It’s not the first time British musicals have attempted to break big on streaming in recent years. In 2021, 20th Century Studios distributed the queer coming-of-age film, Everybody’s Talking About Jamie from its 2017 original musical. It got a bit further than Sunshine on Leith, getting nommed in a crowded Outstanding British Film category at the BAFTAs. Still, it’s likely the film would have done better keeping away from awards entirely, rather appealing to younger crowds eager to catch the next big thing on streaming.
On two polar extremes of intended prestige and success in execution, we have Anna and the Apocalypse and Cats. The former is a tongue-in-cheek original work, a Scottish-zombie-Christmas-teen-musical (name a film with more genres, I dare ya); the other is proposed as a delightful, mystical voyage into a fantastical animal world. One was decent fun; the other was a complete misfire. While it was hysterical watching the Oscar buzz for Cats evaporate overnight, it’s frustrating seeing so much money and talent poured into something this incompetent while original fare has to scramble for a tiny budget with no support from big studios or producers. It suggests something like Matilda is only attempted because every facet leading to its production assumed a massive success.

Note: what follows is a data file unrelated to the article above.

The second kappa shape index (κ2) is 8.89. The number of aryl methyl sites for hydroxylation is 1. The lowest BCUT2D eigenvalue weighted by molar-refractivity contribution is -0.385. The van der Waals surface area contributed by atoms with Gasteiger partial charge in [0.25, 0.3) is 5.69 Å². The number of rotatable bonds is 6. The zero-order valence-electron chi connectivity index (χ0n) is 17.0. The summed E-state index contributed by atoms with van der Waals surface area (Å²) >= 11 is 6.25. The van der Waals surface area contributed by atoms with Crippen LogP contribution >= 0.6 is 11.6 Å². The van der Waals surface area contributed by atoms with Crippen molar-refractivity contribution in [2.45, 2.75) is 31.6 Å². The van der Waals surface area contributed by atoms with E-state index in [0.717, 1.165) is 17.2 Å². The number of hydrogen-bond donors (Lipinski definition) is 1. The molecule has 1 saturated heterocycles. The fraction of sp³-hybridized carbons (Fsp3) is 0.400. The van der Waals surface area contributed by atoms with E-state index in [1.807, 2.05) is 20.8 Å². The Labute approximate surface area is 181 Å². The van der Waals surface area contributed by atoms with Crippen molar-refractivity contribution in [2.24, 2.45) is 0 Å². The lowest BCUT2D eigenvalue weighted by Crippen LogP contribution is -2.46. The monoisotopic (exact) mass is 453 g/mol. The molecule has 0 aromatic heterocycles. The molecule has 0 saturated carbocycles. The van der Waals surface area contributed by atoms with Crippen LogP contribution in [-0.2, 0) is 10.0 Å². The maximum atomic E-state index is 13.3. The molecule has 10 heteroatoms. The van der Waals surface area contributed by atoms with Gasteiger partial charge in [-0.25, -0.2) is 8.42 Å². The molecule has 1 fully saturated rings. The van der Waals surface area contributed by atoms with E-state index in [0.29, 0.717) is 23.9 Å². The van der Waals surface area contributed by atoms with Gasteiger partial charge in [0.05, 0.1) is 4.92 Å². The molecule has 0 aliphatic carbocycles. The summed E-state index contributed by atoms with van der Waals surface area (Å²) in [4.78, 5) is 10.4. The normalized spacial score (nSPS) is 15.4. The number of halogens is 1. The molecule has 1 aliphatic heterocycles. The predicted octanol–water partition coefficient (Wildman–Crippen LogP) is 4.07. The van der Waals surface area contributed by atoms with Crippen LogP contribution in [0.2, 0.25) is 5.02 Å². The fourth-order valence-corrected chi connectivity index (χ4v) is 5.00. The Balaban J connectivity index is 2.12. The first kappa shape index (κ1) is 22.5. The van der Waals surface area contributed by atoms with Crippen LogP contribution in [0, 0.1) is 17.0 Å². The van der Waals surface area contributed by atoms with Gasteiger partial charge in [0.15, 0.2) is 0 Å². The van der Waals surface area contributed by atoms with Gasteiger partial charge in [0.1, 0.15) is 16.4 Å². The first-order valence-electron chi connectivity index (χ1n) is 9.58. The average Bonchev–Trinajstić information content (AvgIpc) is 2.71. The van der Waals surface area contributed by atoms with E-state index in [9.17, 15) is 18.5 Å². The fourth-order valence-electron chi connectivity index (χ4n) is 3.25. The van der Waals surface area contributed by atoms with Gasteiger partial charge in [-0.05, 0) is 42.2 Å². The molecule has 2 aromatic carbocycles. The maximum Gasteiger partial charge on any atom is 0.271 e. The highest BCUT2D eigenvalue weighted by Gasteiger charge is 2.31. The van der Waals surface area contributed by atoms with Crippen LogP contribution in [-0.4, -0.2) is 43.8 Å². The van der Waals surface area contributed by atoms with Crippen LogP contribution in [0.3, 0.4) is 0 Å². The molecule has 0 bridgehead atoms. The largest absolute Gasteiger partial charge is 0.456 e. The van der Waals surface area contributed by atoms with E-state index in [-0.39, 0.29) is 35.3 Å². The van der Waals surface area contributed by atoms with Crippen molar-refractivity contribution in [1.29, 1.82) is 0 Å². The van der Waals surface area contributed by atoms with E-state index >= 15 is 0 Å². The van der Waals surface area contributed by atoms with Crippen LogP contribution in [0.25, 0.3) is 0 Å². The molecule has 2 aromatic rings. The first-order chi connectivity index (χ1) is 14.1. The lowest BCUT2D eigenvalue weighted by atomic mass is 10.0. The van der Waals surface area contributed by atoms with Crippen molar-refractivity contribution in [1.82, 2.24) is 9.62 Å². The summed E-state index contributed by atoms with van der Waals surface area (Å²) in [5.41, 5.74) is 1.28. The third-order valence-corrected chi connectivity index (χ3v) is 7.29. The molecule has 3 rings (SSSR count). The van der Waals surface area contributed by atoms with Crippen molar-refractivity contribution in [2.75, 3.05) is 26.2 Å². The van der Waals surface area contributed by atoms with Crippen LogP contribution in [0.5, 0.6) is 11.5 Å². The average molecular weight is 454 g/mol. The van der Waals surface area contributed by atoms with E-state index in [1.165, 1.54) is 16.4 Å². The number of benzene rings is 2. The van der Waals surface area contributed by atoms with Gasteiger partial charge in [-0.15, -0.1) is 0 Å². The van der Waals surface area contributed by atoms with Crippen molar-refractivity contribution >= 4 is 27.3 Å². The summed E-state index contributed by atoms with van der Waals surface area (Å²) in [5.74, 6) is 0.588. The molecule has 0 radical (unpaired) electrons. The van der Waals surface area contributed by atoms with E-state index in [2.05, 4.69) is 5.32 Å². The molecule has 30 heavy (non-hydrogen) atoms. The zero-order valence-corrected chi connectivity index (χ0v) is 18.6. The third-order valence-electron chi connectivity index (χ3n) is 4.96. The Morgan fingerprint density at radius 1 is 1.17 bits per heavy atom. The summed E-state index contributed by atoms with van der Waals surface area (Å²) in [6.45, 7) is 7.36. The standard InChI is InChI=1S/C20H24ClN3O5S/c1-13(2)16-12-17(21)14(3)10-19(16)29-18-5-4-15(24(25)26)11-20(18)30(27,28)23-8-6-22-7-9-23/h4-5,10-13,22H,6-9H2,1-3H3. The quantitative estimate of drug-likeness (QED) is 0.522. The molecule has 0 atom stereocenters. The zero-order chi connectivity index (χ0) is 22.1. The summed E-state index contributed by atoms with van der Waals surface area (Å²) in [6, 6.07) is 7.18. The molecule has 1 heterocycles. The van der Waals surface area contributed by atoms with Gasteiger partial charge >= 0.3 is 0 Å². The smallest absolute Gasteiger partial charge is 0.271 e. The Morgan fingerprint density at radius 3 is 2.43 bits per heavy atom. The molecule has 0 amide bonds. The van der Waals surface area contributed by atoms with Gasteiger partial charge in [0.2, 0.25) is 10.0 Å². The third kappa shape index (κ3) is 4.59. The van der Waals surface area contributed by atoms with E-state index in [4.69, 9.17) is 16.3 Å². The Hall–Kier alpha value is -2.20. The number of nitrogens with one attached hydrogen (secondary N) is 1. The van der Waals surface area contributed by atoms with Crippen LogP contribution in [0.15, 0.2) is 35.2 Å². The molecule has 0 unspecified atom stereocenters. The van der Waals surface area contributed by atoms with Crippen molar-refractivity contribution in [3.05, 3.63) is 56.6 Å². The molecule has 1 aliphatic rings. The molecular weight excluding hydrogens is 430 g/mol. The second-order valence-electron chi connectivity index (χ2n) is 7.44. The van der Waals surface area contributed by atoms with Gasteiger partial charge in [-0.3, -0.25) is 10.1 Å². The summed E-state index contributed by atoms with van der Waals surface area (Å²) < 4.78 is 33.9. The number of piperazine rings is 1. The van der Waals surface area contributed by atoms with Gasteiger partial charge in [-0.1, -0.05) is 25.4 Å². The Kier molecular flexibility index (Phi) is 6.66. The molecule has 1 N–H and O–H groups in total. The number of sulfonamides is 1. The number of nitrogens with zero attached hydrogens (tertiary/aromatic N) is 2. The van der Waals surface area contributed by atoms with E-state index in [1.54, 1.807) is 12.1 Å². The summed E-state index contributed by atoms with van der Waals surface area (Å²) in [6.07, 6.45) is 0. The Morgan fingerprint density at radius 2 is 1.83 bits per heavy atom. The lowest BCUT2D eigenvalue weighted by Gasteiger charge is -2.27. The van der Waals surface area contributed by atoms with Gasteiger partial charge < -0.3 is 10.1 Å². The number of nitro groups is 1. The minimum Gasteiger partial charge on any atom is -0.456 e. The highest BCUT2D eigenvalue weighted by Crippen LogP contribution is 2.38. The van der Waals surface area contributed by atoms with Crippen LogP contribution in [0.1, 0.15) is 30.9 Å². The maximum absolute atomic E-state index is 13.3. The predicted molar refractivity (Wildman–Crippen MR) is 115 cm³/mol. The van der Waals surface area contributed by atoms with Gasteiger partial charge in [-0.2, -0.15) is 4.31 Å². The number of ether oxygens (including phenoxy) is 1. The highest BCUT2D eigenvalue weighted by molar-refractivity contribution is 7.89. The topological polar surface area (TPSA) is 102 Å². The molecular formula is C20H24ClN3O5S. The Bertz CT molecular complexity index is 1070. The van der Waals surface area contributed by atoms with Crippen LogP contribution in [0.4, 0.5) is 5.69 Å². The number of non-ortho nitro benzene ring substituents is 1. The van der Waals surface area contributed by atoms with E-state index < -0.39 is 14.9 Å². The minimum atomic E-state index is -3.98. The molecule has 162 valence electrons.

Matilda is sweet and fun and ought to be treated as such, without the incessancy where musicals with mild ambitions are pushed for prestigious acclaim as if without it, no one would take the sincere silliness of musicals seriously. (If there were no bias, Mamma Mia 2 would have swept the 2019 Oscars.) Is Britain’s film industry putting the most deserved musical adaptations forward, or is it just the ones with more worthy subject matter and form? The next few months will tell what impact the latest British musical will have on the world stage. Still, as every industry mind turns to how they can score big with awards, you feel like the audience who unabashedly loves slight, frothy British-made fun is being catered to less and less.